• Insidious: Chapter 3 (2015) - I loved Insidious, bought it shortly after seeing it for the first time, and would recommend it to anyone who likes supernatural horror and doesn't mind PG-13 flicks. I enjoyed Insidious: Chapter 2 as well, although I did not think it was quite as good as the first one. It was a proper sequel in that one really needs to watch the first one in order to make any sense out of it. Chapter 3, on the other hand, was a prequel to the first film. As a fan of the first two, I was pretty sure I'd like this one. While I did enjoy it, I thought it was the weakest of the three films. I'd still recommend it to fans of the first two. I'll also share something I've noticed about all three of the Insidious films that might affect your enjoyment of them like it did mine: these are films that really need to be watched from a high-quality source (i.e., Blu-ray) with the audio cranked up. I've seen all three on Blu-ray and on cable. The difference in each case was so dramatic that the cable versions felt flat and were far less enjoyable. The muted colors and muffled audio from the excessive compression do not do these films any favors.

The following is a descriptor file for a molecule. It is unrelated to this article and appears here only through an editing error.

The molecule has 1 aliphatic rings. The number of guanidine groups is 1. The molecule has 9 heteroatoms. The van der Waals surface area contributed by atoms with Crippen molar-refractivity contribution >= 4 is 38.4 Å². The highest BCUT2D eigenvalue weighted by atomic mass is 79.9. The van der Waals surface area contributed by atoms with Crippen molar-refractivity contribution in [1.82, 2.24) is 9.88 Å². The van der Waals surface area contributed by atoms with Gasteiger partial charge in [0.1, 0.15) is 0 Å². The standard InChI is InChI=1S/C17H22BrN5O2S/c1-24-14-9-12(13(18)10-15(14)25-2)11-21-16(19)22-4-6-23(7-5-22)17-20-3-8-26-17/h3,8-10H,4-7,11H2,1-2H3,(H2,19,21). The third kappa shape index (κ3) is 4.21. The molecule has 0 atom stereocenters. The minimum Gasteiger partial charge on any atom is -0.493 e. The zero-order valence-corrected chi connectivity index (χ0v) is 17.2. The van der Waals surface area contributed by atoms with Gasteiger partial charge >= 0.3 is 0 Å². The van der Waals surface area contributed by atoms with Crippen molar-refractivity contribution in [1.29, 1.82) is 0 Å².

• Horror of Dracula (1958) - There are so many good Dracula movies that picking one's favorite is almost impossible. Many actors of put their stamp on the role, but I'd have to say that Christopher Lee's take on the character is one of my favorites. This flick strikes me as one of the more faithful adaptations of Bram Stoker's Dracula, with Lee delivering a more sinister version than we see in some other films. While Both Lee and Peter Cushing would go on to appear together in many other Dracula films, this one always stood out to me. I can't say it is scary or delivers anything you haven't seen before, but I always enjoy it.